Into the Widow Tapp Field


General Robert E. Lee and his proud Army of Northern Virginia had held its own throughout May 5, 1864, the first day of the battle of the Wilderness. Lee, whose army was outnumbered nearly 2 to 1, countered every move that the Federals threw at him. But as dawn came across the dark Virginia woods, the Yankees resumed the offensive that had stalled the day before.

Federal commanders Ulysses S. Grant and George G. Meade planned to focus their May 6th offensive on the Orange Plank Road sector of the battlefield. Along this road was stationed Meade’s largest corps, the 2nd, as well as his most reliable corps commander Major General Winfield Scott Hancock.

Thus far, in the early days of the Overland Campaign, all of Meade’s corps commanders, with the exception of Hancock, had failed him. The 5th Corps commander, Gouverneur K. Warren, refused to attack in a timely manner, which allowed the Confederates to gain the advantage in the Orange Turnpike sector, specifically at Saunders Field.

Major General John “Uncle John” Sedgwick was “…constitutionally slow…”

Phil Sheridan, Grant’s hand picked cavalry leader, failed to cover the movements of the army, and failed to accurately locate the enemy.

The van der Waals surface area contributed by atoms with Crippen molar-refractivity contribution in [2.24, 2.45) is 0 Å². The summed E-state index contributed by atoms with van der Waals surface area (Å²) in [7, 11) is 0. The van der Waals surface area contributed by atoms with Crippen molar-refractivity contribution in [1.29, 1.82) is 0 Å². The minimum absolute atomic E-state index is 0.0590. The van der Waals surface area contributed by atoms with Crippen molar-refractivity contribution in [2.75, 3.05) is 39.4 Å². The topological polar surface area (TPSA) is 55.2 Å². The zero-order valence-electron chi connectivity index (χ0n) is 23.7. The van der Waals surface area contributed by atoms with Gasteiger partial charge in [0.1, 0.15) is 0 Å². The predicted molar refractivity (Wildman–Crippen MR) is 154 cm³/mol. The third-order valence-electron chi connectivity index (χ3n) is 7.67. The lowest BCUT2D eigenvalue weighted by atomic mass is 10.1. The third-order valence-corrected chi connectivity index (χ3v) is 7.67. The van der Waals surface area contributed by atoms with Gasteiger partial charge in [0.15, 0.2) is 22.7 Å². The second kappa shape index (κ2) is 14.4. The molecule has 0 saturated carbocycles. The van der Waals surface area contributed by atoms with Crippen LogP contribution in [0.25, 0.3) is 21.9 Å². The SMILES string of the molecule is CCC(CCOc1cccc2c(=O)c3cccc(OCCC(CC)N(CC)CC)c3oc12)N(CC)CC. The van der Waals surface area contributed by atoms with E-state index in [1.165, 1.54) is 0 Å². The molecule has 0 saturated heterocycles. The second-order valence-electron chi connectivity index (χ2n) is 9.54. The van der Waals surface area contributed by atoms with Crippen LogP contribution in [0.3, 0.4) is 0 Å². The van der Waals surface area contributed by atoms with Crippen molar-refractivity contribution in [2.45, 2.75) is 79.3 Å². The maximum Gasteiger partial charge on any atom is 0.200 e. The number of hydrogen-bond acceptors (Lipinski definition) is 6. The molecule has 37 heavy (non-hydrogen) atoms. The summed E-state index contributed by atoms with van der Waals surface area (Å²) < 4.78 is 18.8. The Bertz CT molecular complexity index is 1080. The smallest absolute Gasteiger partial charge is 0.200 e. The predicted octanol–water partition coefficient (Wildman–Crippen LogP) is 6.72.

Tapp farm.909

Tapp Farm (Fredericksburg and Spotsylvania National Military Park Collection.)

Hancock on the other hand had followed his orders closely and helped a division of the 6th Corps, under George Washington Getty, to secure the key to the Wilderness Battlefield, the Brock Road/Plank Road Intersection. The intersection led to the rear and flank of the Union Army. If the Army of Northern Virginia was able to secure the intersection, they could turn north and possibly smash their adversary against the Rapidan River. If the Army of the Potomac held the intersection, they held the inside route to Richmond.

On May 5th, both sides grasped the importance of the intersection. Lee pushed Lieutenant General A. P. Hill’s Third Corps toward the intersection. Henry Heth’s division led the way. Heth, who seemed to have a propensity to be slowed by Union cavalry, tangled with Lieutenant Colonel John Hammond’s 5th New York Cavalry. Hammond’s regiment was aided by the 13th Pennsylvania Reserves. The tenacity of these two regiments slowed two-thirds Hill’s corps long enough for Getty’s division to arrive and secure the intersection for the Union.

Looking west across the Widow Tapp Field.

Looking west across the Widow Tapp Field.